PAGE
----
Talking to Sentient Cities
Iori Kusano and Writing

Issue 13: QTPOC | 1,179 words

Iori Kusano is a queer Asian American writer, competitive Yu-Gi-Oh! duelist, and Extremely Ordinary Office Gremlin living in Tokyo. They are a graduate of Clarion West 2017, and their fiction has previously appeared in Apex Magazine and Baffling Magazine. Their debut novella, Hybrid Heart, is forthcoming from Neon Hemlock Press in 2023. Find them on Twitter @IoriKusano and Instagram as iori_stagram, or at


LP Kindred: I’m very excited to talk to you for this demographic-targeted issue of Speculative City. You’re a writer, editor, con-runner, tarot reader, and bon vivant. Thanks for chatting with me!

Iori Kusano:  I’m just happy to be here!

LP: I got the chance to read “Next Station, Shibuya” in Apex Magazine—a dazzling riff on a citizen’s love letter to their city – and “Together” in Baffling Magazine—a tender redefinition of self-love. These inventive and insightful stories made me wonder how you describe your work and what led you to the speculative?

Iori: I usually describe my work as passing kidney stones. Gross, I know, but the process of writing is gross for me! My writing is a mental and emotional purging process. I’m usually frustrated and agitated while doing it, and it’s all much more self-centered than is probably wise for me to admit. Writing is an act in which I try to pluck something hurtful out of my life, hold it at a distance, and maybe transform it into a metaphor so that I can engage critically with it even when it implies something unflattering about me.

But I don’t think anything in particular led me to spec fic; this is kind of where I’ve always been, mentally and emotionally. I’ve always been othered on some level by my identity or experiences, so writing about monsters or aliens isn’t really a stretch for me.

LP: ”Next Station, Shibuya” is set in Tokyo. I’ve never been to that city, but you made it real for me through descriptions of the commute and examples of culture. What is your perspective on worldbuilding, and how do you approach it?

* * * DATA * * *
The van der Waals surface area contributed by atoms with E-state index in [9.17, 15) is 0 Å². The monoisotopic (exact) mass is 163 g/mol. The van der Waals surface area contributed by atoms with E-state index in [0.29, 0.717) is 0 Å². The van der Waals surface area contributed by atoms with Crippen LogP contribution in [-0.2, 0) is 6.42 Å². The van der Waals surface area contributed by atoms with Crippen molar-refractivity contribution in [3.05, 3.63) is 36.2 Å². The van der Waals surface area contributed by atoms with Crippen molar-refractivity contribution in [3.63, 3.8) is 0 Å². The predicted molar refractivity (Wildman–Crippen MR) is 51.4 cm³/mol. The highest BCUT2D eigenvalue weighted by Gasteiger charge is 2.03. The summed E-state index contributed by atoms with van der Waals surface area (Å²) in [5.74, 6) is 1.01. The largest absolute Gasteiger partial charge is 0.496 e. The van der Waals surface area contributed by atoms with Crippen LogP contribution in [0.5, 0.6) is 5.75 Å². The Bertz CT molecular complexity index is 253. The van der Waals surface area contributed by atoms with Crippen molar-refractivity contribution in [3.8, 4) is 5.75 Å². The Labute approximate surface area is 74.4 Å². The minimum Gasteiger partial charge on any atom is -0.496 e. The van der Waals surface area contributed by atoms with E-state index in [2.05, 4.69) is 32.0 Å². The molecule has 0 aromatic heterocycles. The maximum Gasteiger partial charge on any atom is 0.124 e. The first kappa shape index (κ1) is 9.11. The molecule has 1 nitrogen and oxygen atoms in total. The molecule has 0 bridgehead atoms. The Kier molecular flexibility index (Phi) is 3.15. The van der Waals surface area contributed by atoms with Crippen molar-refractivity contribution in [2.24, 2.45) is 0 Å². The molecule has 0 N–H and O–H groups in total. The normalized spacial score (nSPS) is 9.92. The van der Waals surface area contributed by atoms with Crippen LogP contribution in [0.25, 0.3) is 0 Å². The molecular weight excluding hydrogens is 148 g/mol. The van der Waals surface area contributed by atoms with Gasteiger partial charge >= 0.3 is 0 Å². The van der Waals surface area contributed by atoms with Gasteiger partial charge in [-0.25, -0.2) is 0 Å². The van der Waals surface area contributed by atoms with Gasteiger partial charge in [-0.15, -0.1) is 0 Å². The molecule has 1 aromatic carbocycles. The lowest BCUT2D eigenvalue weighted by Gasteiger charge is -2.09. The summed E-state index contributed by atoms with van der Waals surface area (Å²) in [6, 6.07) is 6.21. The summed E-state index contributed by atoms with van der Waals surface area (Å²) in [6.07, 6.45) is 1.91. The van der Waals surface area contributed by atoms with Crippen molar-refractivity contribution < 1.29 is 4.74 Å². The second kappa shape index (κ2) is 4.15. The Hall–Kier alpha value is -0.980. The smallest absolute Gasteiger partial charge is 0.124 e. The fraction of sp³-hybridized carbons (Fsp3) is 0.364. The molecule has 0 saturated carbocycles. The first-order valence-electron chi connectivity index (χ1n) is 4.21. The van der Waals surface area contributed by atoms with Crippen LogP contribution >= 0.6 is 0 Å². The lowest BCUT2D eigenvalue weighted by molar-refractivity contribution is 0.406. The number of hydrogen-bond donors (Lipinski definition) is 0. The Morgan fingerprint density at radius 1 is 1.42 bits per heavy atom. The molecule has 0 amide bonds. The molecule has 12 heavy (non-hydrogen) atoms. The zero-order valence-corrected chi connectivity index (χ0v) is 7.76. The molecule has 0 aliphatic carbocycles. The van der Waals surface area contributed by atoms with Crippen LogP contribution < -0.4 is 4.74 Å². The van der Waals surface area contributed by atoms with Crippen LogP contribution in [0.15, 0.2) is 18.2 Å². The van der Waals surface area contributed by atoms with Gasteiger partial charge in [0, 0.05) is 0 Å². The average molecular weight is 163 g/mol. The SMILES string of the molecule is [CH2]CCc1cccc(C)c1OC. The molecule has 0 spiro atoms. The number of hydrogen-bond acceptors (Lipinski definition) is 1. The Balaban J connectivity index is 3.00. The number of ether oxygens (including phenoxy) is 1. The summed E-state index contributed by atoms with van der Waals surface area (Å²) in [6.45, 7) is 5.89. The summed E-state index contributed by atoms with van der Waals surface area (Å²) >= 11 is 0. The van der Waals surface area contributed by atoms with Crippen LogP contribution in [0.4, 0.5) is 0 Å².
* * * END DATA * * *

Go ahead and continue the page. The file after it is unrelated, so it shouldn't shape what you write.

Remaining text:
Iori: I did no worldbuilding in that story, to be honest! Every location in that story is a real place. I was strongly inspired by how the game The World Ends with You is set on such an accurate rendering of Shibuya that, until recently, you could use the game maps to navigate the actual neighborhood. Recent construction has rendered parts of it out of date, and done the same to my story—a beloved Nepalese restaurant I mentioned has sadly been replaced with an Italian one. I was trying to do the literary geography I described in the story—creating a piece that was both a map and a time capsule, showing neighborhoods I loved at a particular moment in time before they’re remodeled again.

All I really do when writing setting is pay attention to hyper-specific detail: How does this particular prerecorded announcement sound? What shops do I pass on this particular street? What in their daily environment sparks joy for my protagonist? What irritates them? This is what makes a world feel lived-in for me. You don’t see it in this story, but food is also a major avenue of worldbuilding for me, especially in terms of availability, scarcity, price point, or supply chain.

LP: Neon Hemlock recently announced you’ll have a volume in their 2023 novella slate! That’s such exciting news for you and Neon Hemlock! Can you tell us about that story or how it came about for you?